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File photo / President Filipe Nyusi
Mozambican President Filipe Nyusi on Thursday urged teachers to avoid any act of corruption, which will undermine their position in society, and cause setbacks in the country’s development.
He was speaking in Maputo when a delegation from the teachers’ trade union, the ONP, came to visit him in the presidential offices, as part of the celebrations to mark Mozambican Teachers’ Day.
“Teachers should influence the environment in which they, and all of society, live”, said Nyusi. “Their role cannot be reduced just to the classroom”.
To ensure that they are valued by their pupils and by society, teachers must refrain from corruption, he warned, mentioning the repeated scandals of teachers making illicit charges or demanding bribes.
“No value can be given to someone who sells pass marks or certificates”, he said, “or who charges parents for enrolling their children”.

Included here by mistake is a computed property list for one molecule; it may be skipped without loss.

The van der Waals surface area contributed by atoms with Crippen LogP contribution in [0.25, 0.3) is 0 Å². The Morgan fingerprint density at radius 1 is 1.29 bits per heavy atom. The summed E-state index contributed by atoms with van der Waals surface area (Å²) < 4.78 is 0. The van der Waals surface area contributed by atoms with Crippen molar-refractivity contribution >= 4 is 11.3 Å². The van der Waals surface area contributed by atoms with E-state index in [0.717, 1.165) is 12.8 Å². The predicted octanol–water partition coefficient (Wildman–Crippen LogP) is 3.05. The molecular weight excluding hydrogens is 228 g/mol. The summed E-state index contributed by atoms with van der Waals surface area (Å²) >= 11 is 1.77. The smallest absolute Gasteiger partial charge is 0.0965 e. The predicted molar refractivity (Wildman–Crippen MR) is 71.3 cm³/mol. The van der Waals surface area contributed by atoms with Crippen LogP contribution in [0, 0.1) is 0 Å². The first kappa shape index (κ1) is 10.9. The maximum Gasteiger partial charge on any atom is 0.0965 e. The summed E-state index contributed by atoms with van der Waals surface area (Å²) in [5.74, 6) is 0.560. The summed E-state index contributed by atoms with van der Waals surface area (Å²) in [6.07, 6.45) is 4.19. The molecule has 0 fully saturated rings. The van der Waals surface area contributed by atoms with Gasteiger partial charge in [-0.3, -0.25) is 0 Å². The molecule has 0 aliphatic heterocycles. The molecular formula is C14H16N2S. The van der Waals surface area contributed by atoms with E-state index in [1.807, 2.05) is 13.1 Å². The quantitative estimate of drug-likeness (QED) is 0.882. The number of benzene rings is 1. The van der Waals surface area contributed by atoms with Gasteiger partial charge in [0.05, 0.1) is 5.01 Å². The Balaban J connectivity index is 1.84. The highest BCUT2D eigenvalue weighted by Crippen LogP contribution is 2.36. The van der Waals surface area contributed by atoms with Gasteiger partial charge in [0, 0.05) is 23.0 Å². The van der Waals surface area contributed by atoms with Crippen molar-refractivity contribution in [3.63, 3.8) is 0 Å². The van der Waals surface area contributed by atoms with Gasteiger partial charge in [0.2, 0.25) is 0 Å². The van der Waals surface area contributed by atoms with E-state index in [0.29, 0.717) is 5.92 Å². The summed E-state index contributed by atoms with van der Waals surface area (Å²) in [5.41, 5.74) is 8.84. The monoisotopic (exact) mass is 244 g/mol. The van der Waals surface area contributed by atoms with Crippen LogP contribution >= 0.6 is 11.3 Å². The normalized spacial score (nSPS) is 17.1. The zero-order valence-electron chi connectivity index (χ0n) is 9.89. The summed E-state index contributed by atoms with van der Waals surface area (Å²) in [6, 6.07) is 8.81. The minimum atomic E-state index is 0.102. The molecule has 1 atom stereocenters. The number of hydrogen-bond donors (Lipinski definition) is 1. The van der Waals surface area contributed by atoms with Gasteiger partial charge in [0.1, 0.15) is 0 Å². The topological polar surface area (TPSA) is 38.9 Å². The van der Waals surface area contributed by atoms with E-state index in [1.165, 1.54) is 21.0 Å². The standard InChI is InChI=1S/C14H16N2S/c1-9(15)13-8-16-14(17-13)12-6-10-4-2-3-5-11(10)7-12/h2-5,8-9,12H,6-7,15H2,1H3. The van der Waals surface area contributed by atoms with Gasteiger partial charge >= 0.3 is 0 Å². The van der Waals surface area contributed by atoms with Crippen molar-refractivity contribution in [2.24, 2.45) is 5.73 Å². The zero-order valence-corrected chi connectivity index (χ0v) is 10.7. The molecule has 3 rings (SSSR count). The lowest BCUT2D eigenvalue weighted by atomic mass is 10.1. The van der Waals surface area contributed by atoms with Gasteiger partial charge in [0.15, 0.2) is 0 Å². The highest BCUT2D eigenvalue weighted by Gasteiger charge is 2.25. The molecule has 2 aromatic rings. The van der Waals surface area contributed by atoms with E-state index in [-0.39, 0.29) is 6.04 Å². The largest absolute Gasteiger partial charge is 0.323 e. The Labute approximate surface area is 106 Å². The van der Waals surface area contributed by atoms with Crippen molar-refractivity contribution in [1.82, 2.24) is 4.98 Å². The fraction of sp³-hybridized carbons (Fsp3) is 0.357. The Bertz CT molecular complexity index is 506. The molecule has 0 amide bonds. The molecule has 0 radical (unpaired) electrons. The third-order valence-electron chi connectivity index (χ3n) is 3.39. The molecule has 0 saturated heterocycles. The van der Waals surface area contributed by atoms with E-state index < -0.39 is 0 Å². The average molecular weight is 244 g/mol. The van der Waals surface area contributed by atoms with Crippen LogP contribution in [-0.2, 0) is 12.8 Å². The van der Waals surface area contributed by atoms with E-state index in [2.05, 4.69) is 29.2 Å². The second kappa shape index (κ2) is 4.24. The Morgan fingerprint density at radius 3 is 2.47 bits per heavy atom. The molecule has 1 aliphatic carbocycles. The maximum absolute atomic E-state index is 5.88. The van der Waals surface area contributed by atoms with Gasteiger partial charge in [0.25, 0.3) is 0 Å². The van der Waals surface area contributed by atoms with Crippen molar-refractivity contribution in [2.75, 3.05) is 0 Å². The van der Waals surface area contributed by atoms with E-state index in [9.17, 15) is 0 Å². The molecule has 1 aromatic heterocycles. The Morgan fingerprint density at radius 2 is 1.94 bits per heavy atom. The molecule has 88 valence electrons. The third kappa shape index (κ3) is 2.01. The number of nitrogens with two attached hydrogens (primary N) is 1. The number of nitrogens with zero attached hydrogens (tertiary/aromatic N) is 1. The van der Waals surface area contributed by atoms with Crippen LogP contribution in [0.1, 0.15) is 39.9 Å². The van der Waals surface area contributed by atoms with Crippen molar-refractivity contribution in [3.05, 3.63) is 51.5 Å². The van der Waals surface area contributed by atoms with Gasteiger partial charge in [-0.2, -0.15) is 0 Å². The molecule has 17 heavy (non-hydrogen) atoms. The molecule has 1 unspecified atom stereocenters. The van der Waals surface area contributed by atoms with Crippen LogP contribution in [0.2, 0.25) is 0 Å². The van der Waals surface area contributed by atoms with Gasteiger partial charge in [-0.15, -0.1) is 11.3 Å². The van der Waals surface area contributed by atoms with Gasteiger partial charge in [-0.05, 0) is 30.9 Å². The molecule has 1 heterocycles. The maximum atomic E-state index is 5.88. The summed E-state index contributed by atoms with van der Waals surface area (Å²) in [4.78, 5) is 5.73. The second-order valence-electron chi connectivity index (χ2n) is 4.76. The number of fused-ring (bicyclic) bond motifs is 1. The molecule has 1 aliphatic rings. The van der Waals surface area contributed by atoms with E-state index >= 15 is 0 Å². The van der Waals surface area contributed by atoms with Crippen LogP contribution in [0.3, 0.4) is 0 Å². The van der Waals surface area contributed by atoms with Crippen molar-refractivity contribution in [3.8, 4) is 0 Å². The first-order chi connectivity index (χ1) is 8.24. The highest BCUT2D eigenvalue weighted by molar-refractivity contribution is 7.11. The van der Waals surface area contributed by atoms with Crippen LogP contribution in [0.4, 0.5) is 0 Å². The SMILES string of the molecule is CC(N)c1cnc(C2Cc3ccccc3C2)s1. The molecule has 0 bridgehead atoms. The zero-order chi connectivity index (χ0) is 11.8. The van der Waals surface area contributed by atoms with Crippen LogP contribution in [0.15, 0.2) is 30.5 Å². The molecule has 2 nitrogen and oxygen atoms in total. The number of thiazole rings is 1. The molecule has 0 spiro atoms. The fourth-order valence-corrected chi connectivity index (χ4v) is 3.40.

Such practices lead society to feel contempt for teachers, he said, and so must be avoided.
Nyusi also urged teachers to opt for dialogue when they face problems at work, rather than take action which might damage the interests of the pupils. “If you don’t receive overtime pay, the solution is not to abandon your activities”, he said. “It is not to abandon the classroom, or abandon the pupils, because you were not paid for overtime”.
Nyusi said the government is paying attention to all the problems that teachers face, particularly the failure to pay for overtime. He stressed that the government intends to solve these problems.
The President was certainly referring to a strike earlier this month in the southern province of Gaza, when about 500 teachers from secondary and technical schools in the provincial capital, Xai-Xai, went on strike because they had had not received overtime pay owing to them since 2015. They returned to work on Monday, in the belief that the government had promised to pay the money – which amounts to a total of 130 million meticais (2.13 million US dollars, at current exchange rates).
The ONP general secretary, Francisco Nogueira, presented the President with the problems that teachers face – first and foremost, their low wages.
“Teachers receive minimal wages which do not meet the current cost of living”, he said. “Paying fair wages to teachers should be seen as a public investment”.
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